The U.S. Army is working to develop a universal control interface for unmanned aircraft systems to let operators fly more than one type using the same controls.
Currently, the Army's 15W Soldiers are trained for a singular platform, which includes either the AAI RQ-7 Shadow or the General Atomics MQ-1C Gray Eagle. Training and Doctrine UAS command capability manager Col. Paul Cravey says a universal operator and control interface will be one of the biggest changes to the program.
"Once qualified on that universal interface, they then can control the assets that are apportioned to the brigade combat team or the ground commander who is being supported in that environment," Cravey said during an Association of the U.S. Army event.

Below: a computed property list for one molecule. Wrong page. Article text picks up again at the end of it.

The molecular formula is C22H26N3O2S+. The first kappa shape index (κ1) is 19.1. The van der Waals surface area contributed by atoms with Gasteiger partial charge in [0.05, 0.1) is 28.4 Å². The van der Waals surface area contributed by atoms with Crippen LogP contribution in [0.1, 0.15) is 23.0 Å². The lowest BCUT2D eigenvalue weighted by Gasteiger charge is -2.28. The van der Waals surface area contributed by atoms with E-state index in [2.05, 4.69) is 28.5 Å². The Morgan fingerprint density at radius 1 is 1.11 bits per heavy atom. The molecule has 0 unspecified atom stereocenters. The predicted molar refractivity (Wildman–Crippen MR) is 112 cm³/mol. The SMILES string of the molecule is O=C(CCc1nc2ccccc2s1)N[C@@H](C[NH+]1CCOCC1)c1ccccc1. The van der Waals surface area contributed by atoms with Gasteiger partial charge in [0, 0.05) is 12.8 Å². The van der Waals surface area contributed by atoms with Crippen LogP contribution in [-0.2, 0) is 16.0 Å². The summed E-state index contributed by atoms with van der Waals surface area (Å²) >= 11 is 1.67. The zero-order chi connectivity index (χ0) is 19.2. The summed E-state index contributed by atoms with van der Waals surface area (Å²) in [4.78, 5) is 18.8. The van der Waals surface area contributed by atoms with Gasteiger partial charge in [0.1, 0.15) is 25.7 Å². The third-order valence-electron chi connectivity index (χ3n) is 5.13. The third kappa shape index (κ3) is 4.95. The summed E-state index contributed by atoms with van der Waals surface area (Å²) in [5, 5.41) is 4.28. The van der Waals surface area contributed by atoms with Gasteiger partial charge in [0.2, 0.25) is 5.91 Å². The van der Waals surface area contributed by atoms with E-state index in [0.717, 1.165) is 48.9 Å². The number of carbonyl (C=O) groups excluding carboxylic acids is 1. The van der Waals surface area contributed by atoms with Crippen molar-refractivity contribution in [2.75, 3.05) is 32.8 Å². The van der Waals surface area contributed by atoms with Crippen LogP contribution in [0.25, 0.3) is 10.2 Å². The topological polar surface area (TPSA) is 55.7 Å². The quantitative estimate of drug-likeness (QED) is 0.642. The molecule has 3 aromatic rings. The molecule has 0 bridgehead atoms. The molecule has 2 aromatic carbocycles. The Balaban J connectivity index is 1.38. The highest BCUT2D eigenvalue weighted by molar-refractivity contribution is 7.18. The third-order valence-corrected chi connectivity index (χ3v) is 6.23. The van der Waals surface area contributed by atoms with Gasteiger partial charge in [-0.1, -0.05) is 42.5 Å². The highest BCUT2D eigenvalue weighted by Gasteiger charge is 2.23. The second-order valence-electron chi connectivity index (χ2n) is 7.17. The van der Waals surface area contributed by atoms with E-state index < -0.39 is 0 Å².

Cravey added that systems operated with a universal control interface could be added to an Army Intelligence and Security Command formation inside a Tactical Operations Center, or potentially in a Joint Light Tactical vehicle or in an Apache helicopter cockpit.
Unmanned aerial vehicles are used by the U.S. Armed Forces for a variety of missions, which can include airstrikes on enemy forces or intelligence, surveillance, and reconnaissance missions.